Planning to study matter with your kids or students? Looking for books about matter that are accessible, educational, and interesting? Below, I’ve reviewed eight books about states of matter that you can use to introduce children to matter and its three forms.
Note: For more activities about matter, please see my states of matter unit study page.
Change It!: Solids, Liquids, Gases and You by Adrienne Mason
I really, really loved this book to help my kids learn about matter. Each spread deals with a different concept, starting with “Matter around you” and then transitioning into each of the three forms of matter (solids, liquids, and gasses). What I most appreciated about this book was how accessible it was for my two preschoolers. Plus, each page of the book invites the children to do something to learn about matter. On the spreads devoted to explaining what solids, liquids, and gasses are, readers are encouraged to find examples of each of these states in the picture. And for each state of matter, the book includes an activity to help kids learn. For example, to help kids understand solids, there is an activity that uses play dough to show kids that solids have a definite shape, even though it is possible for us to change that shape if we try. And to help kids understand liquids, there is a pouring activity to show kids how liquids change shape as they move from one container to another. The book also covers how and why matter changes from one form to another. At the end of the book is a section for parents and teachers providing ideas to explore the concepts in the book even further. This book is at the top of my list for any unit on matter.
What Is the World Made Of? All About Solids, Liquids, and Gases by Kathleen Weidner Zoehfeld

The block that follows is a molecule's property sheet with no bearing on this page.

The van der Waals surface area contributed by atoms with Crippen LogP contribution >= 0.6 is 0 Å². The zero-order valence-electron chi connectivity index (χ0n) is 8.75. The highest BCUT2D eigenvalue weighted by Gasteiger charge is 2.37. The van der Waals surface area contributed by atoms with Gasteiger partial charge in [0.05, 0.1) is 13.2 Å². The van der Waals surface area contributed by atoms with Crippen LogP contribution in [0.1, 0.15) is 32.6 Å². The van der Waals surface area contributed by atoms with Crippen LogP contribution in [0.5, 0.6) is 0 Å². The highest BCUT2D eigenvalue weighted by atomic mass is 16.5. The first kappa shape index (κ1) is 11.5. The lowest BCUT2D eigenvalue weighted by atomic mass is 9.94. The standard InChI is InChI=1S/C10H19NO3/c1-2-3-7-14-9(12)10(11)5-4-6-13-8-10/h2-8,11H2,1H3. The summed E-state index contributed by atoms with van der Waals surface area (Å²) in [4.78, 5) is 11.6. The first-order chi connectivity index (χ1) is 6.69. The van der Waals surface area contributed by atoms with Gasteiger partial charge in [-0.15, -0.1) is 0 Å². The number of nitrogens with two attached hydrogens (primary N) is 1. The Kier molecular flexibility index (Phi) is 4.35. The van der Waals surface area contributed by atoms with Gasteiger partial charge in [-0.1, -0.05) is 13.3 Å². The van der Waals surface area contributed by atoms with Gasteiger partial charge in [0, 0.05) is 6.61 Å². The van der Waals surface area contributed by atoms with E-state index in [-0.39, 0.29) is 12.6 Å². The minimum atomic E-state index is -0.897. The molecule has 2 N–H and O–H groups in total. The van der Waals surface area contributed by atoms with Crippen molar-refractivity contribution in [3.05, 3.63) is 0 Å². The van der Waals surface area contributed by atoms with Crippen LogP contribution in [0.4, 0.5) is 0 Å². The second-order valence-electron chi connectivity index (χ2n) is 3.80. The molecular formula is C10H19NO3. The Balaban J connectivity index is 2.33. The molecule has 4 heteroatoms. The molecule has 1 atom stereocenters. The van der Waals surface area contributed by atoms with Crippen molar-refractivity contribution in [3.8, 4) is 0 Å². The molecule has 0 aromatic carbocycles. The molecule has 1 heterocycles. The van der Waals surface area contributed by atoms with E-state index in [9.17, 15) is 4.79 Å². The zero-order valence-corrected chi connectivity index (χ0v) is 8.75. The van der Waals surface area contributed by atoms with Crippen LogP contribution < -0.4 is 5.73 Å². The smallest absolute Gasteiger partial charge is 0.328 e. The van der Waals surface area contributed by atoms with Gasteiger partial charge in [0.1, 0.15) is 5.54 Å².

This is another great book for introducing kids to matter. Using a conversational tone, this book will get kids laughing from the start as they ponder whether they can walk through walls, drink a glass of blocks, or use milk for socks. From there, the book introduces the three states of matter and describes the unique qualities of each. The book describes a few activities kids can do throughout, although the format of the activities is not as accessible as in the book by Adrienne Mason reviewed above. Nonetheless, kids will enjoy the story-like format of this book and will still learn a great deal from the contents within.
What Is a Solid? by Jennifer Boothroyd
Part of a three book series on matter by Jennifer Boothroyd, this book describes the main quality of matter (that it has its own shape and does not take the shape of its container). The book then provides several straightforward examples of items that are solids. In the process, the book illustrates how solids can be hard or soft, thick or thin. Young readers will learn that heating a solid can turn it into a liquid. At the end of the book, there is directions for one dissolving activity that parents or teachers can do. This is a very straightforward book that would be great for young learners.
What Is a Liquid? by Jennifer Boothroyd
The second book in Boothroyd’s three book series on matter, the first few pages of this book have the same text – but different illustrations – describing matter in general as her What is a Solid? book. But then the book dives into specifics about liquids, with clear photographs to illustrate each quality of a liquid (e.g., it takes the shape of its container, it flows, it drips). The book mentions a few examples of liquids, such as water and juice. It also discusses how heating a liquid can turn it into a gas and cooling a liquid can turn it into a solid. As with What is a Solid? this is a very straightforward book that would be great for young learners.